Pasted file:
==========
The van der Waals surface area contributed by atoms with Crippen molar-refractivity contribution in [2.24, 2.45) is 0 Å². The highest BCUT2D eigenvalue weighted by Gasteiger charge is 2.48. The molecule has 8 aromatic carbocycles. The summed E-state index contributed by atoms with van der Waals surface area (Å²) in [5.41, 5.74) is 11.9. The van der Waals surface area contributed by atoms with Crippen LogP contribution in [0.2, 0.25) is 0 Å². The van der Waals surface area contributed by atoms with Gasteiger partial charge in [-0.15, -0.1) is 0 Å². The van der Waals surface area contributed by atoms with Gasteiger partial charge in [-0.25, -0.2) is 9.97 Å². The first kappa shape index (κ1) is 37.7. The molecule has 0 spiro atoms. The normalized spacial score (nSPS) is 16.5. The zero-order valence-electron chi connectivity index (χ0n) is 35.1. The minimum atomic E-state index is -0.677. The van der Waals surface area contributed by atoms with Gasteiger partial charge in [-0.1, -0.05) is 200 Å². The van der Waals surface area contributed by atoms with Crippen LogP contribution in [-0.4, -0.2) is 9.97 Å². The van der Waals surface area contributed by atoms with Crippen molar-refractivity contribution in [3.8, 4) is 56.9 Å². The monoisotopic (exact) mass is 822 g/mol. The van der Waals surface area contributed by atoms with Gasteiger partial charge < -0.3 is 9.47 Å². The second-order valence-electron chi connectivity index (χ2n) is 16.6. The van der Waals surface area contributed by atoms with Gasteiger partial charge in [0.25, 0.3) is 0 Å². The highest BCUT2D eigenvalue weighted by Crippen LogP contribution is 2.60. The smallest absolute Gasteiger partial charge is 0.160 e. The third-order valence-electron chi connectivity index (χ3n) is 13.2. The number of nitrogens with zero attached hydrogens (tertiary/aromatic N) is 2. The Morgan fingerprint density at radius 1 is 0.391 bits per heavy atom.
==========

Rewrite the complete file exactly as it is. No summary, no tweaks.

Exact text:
The van der Waals surface area contributed by atoms with Crippen molar-refractivity contribution in [2.24, 2.45) is 0 Å². The highest BCUT2D eigenvalue weighted by Gasteiger charge is 2.48. The molecule has 8 aromatic carbocycles. The summed E-state index contributed by atoms with van der Waals surface area (Å²) in [5.41, 5.74) is 11.9. The van der Waals surface area contributed by atoms with Crippen LogP contribution in [0.2, 0.25) is 0 Å². The van der Waals surface area contributed by atoms with Gasteiger partial charge in [-0.15, -0.1) is 0 Å². The van der Waals surface area contributed by atoms with Gasteiger partial charge in [-0.25, -0.2) is 9.97 Å². The first kappa shape index (κ1) is 37.7. The molecule has 0 spiro atoms. The normalized spacial score (nSPS) is 16.5. The zero-order valence-electron chi connectivity index (χ0n) is 35.1. The minimum atomic E-state index is -0.677. The van der Waals surface area contributed by atoms with Gasteiger partial charge in [-0.1, -0.05) is 200 Å². The van der Waals surface area contributed by atoms with Crippen LogP contribution in [-0.4, -0.2) is 9.97 Å². The van der Waals surface area contributed by atoms with Crippen molar-refractivity contribution in [3.8, 4) is 56.9 Å². The monoisotopic (exact) mass is 822 g/mol. The van der Waals surface area contributed by atoms with Gasteiger partial charge < -0.3 is 9.47 Å². The second-order valence-electron chi connectivity index (χ2n) is 16.6. The van der Waals surface area contributed by atoms with Gasteiger partial charge in [0.25, 0.3) is 0 Å². The highest BCUT2D eigenvalue weighted by Crippen LogP contribution is 2.60. The smallest absolute Gasteiger partial charge is 0.160 e. The third-order valence-electron chi connectivity index (χ3n) is 13.2. The number of nitrogens with zero attached hydrogens (tertiary/aromatic N) is 2. The Morgan fingerprint density at radius 1 is 0.391 bits per heavy atom.